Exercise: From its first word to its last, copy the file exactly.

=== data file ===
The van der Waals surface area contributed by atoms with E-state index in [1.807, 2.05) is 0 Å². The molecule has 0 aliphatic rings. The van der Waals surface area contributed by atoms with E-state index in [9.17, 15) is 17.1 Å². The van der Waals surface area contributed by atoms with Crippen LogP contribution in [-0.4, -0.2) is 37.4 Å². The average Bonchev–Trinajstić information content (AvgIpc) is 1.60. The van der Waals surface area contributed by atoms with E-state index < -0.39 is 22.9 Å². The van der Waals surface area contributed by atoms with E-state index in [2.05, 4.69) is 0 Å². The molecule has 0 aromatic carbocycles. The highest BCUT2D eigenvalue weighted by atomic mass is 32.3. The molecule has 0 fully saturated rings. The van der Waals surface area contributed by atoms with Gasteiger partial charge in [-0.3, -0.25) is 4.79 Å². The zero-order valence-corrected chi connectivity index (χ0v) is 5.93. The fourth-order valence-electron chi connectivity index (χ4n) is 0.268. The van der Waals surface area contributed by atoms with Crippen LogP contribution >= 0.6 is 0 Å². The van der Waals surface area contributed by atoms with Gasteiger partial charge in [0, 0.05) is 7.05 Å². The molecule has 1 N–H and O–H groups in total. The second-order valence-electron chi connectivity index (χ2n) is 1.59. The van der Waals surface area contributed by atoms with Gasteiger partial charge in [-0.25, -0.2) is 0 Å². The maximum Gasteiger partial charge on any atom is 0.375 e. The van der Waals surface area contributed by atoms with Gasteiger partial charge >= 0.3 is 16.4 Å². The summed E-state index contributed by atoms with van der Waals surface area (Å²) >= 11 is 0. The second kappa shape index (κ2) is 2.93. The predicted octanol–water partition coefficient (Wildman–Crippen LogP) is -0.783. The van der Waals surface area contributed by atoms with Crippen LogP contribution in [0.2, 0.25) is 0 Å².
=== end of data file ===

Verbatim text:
The van der Waals surface area contributed by atoms with E-state index in [1.807, 2.05) is 0 Å². The molecule has 0 aliphatic rings. The van der Waals surface area contributed by atoms with E-state index in [9.17, 15) is 17.1 Å². The van der Waals surface area contributed by atoms with Crippen LogP contribution in [-0.4, -0.2) is 37.4 Å². The average Bonchev–Trinajstić information content (AvgIpc) is 1.60. The van der Waals surface area contributed by atoms with E-state index < -0.39 is 22.9 Å². The van der Waals surface area contributed by atoms with E-state index in [2.05, 4.69) is 0 Å². The molecule has 0 aromatic carbocycles. The highest BCUT2D eigenvalue weighted by atomic mass is 32.3. The molecule has 0 fully saturated rings. The van der Waals surface area contributed by atoms with Gasteiger partial charge in [-0.3, -0.25) is 4.79 Å². The zero-order valence-corrected chi connectivity index (χ0v) is 5.93. The fourth-order valence-electron chi connectivity index (χ4n) is 0.268. The van der Waals surface area contributed by atoms with Crippen LogP contribution >= 0.6 is 0 Å². The van der Waals surface area contributed by atoms with Gasteiger partial charge in [0, 0.05) is 7.05 Å². The molecule has 1 N–H and O–H groups in total. The second-order valence-electron chi connectivity index (χ2n) is 1.59. The van der Waals surface area contributed by atoms with Gasteiger partial charge in [-0.25, -0.2) is 0 Å². The maximum Gasteiger partial charge on any atom is 0.375 e. The van der Waals surface area contributed by atoms with Gasteiger partial charge >= 0.3 is 16.4 Å². The summed E-state index contributed by atoms with van der Waals surface area (Å²) >= 11 is 0. The second kappa shape index (κ2) is 2.93. The predicted octanol–water partition coefficient (Wildman–Crippen LogP) is -0.783. The van der Waals surface area contributed by atoms with Crippen LogP contribution in [0.2, 0.25) is 0 Å².